Case Report Top


A 48-year-old female, P2 L2, both FTND, last live birth 22 years back, posttubectomy, presented with complaints of heavy menstrual bleeding. She had no complaints of dysmenorrhagia and dyspareunia. No history of weight loss or mass descending per vagina was noted. She gave a history of medication at the previous gynecological center, details of which are not available. On radiology, uterus was normal in size with endometrial thickness of 16 mm. Endometrial biopsy was predominantly hemorrhagic and nondiagnostic. The patient was treated as a case of abnormal uterine bleeding with symptomatic management (tranexamic acid 500 mg TDS and mefenamic acid 500 mg TID for 3 days) and planned for radical treatment with hysterectomy. No hormonal therapy was given at our center.

We received a specimen of the uterus with unremarkable external surface. On gross examination, cut surface showed asymmetrical endometrial thickness with irregular surface varying in thickness from 0.7 to 1.7 cm [Figure 1]. Grossly, no endometrial extension into the myometrium was noted. Histological examination of the endometrium through the areas of interest showed round-to-dilated serpiginous glands [Figure 2]. Focal glandular budding and architectural atypia were noted. Some of the tortuous glands were filled with intraluminal secretions. The glands also showed mild-to-moderate cytological atypia and focal nuclear pseudostratification. Intervening stroma was loose and edematous with spiral arterioles. No myometrial/stromal invasion was noted.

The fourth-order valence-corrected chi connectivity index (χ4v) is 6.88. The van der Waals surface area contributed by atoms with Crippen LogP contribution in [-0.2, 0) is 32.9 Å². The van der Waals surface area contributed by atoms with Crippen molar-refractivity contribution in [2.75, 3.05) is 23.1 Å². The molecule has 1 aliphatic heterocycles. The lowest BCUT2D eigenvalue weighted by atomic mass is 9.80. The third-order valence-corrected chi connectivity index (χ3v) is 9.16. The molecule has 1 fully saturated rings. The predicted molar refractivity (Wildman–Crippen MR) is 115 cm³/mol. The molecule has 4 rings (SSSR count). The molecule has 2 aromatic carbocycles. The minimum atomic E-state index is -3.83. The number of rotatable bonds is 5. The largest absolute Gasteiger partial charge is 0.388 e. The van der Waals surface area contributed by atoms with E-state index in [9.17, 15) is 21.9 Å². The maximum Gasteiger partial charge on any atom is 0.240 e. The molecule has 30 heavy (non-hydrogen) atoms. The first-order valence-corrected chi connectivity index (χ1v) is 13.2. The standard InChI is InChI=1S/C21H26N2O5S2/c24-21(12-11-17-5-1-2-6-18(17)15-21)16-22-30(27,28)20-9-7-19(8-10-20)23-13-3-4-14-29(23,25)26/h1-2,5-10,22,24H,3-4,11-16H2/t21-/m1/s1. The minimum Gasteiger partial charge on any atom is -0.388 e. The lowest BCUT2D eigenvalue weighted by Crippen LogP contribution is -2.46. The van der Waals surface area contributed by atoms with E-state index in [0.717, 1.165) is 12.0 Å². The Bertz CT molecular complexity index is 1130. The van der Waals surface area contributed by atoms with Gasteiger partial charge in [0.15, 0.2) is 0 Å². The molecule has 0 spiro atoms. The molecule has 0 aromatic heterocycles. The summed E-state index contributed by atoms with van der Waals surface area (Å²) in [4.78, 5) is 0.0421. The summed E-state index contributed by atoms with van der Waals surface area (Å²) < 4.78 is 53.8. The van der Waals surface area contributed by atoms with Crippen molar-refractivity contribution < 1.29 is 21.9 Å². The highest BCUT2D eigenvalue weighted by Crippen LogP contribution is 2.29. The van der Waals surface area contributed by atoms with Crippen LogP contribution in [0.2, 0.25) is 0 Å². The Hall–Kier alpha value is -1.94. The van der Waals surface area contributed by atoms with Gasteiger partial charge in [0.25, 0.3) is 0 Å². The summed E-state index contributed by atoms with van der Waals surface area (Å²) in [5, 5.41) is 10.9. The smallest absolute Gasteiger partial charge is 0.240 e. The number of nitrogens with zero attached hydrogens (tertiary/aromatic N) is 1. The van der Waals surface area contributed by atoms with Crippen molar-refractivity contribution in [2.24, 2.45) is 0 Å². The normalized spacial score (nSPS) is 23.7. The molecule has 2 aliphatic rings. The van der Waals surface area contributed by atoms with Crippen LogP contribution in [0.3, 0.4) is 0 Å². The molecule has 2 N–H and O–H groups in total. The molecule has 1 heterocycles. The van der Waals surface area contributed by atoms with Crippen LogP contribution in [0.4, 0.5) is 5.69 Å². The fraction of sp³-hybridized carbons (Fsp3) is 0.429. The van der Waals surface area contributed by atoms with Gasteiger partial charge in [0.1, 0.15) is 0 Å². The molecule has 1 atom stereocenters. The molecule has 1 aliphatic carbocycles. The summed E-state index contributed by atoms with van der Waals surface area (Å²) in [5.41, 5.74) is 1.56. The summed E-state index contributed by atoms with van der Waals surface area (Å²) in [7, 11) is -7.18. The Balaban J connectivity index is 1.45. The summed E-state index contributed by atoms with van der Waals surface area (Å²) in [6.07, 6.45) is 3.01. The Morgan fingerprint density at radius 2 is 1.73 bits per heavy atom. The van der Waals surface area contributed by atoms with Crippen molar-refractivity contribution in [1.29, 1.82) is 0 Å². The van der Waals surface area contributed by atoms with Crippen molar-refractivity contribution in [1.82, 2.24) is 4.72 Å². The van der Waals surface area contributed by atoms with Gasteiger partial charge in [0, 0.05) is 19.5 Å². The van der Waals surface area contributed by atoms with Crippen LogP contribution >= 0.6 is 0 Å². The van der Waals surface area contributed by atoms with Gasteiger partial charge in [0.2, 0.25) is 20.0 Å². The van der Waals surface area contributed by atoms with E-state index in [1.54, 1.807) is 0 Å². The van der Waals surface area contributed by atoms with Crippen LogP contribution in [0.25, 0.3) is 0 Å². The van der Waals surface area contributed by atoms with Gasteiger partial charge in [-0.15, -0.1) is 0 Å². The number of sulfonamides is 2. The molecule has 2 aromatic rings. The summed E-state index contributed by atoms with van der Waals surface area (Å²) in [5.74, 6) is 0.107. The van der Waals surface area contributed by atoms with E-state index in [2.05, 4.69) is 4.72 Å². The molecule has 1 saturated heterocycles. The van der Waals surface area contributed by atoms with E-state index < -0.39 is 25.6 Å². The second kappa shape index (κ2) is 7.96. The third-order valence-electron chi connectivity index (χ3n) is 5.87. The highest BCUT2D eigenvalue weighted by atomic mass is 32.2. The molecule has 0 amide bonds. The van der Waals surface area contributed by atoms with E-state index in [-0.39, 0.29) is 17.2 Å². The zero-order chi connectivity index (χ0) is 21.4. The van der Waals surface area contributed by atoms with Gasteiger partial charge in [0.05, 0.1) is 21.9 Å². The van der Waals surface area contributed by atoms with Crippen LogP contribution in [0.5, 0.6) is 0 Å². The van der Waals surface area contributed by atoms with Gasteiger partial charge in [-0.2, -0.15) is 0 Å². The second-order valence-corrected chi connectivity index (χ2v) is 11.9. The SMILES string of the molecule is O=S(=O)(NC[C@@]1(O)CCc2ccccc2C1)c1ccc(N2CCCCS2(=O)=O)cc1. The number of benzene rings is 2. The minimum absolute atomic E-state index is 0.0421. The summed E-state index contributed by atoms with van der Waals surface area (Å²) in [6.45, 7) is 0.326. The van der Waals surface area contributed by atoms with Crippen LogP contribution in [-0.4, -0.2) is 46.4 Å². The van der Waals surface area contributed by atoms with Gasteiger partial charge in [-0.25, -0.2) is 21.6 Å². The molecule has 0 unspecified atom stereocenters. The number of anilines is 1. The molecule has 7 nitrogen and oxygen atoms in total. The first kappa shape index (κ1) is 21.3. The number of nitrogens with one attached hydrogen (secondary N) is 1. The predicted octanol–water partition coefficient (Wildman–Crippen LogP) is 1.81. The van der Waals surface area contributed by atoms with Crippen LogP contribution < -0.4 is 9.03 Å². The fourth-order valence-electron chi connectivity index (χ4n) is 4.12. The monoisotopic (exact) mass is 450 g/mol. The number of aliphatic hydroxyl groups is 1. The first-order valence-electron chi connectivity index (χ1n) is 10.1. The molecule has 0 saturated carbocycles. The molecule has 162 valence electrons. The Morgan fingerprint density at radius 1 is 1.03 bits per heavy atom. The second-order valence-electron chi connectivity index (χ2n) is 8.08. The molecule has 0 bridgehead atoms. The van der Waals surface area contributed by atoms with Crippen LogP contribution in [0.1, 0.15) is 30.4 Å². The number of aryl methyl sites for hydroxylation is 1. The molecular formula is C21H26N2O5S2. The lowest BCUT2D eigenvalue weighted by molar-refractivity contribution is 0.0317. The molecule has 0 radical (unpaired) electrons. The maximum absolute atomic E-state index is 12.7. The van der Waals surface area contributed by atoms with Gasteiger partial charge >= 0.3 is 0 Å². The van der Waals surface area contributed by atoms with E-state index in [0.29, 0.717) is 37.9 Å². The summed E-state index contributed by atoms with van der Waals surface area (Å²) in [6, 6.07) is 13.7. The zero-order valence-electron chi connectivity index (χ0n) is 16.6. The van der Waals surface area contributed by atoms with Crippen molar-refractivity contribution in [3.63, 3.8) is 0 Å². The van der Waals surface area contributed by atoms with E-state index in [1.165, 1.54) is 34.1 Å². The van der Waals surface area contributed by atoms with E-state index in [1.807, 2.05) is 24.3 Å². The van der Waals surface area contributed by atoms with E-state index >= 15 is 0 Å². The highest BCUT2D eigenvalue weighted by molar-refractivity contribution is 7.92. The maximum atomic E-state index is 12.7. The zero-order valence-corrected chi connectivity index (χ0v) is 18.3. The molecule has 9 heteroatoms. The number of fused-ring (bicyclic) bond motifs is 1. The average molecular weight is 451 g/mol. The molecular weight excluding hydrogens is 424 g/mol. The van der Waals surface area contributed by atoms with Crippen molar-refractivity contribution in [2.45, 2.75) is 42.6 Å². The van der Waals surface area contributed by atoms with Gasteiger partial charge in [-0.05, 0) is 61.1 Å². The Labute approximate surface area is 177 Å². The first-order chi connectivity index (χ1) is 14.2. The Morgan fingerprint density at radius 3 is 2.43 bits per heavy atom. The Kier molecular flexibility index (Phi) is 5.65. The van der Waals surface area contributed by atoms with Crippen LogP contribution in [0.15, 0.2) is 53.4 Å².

Figure 1: Gross appearance of the cut surface of uterus

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Figure 2: H and E sections from area of interest

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Immunohistochemistry (IHC) [Figure 3] revealed loss of PAX2 expression with positive external control and loss of estrogen receptor (ER) and progesterone receptor (PR) expression with stromal elements showing positive internal control. Ki-67 index was 5%–6%.
Figure 3: Immunohistochemical profile of the case

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Based on the histological and IHC findings, diagnosis of atypical hyperplasia with secretory changes was given.


  Discussion Top


Endometrial hyperplasia has crucial clinical significance for its obvious association as a precursor lesion to endometrial adenocarcinoma. Endometrial hyperplasia almost always occurs in a setting of prolonged estrogen exposure unopposed by progesterone, and hence, the endometrium is mostly if not always proliferative in morphology.

Endometrial hyperplasia is an exaggerated glandular proliferation with increased G: S ratio (>1), without significant cytological atypia. These cases may progress to EIN/AH with evident cytological atypia and architectural changes in the form of glandular crowding, with exclusion of benign mimickers and carcinoma.[3]